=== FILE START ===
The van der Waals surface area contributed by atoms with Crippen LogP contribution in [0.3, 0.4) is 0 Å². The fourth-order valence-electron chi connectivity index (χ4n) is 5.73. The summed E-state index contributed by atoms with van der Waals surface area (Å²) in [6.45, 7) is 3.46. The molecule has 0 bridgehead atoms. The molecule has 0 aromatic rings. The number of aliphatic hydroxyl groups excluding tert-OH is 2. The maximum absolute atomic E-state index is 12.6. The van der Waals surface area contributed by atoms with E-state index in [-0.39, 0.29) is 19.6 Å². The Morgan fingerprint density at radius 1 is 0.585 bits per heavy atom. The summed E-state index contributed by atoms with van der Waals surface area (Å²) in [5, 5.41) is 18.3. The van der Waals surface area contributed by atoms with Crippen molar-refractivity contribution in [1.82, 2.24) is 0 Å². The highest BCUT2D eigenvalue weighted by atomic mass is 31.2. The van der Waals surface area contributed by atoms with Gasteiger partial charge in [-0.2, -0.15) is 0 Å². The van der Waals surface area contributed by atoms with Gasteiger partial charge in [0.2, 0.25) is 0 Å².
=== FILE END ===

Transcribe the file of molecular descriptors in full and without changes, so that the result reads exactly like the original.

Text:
The van der Waals surface area contributed by atoms with Crippen LogP contribution in [0.3, 0.4) is 0 Å². The fourth-order valence-electron chi connectivity index (χ4n) is 5.73. The summed E-state index contributed by atoms with van der Waals surface area (Å²) in [6.45, 7) is 3.46. The molecule has 0 bridgehead atoms. The molecule has 0 aromatic rings. The number of aliphatic hydroxyl groups excluding tert-OH is 2. The maximum absolute atomic E-state index is 12.6. The van der Waals surface area contributed by atoms with E-state index in [-0.39, 0.29) is 19.6 Å². The Morgan fingerprint density at radius 1 is 0.585 bits per heavy atom. The summed E-state index contributed by atoms with van der Waals surface area (Å²) in [5, 5.41) is 18.3. The van der Waals surface area contributed by atoms with Crippen molar-refractivity contribution in [1.82, 2.24) is 0 Å². The highest BCUT2D eigenvalue weighted by atomic mass is 31.2. The van der Waals surface area contributed by atoms with Gasteiger partial charge in [-0.2, -0.15) is 0 Å². The van der Waals surface area contributed by atoms with Gasteiger partial charge in [0.2, 0.25) is 0 Å².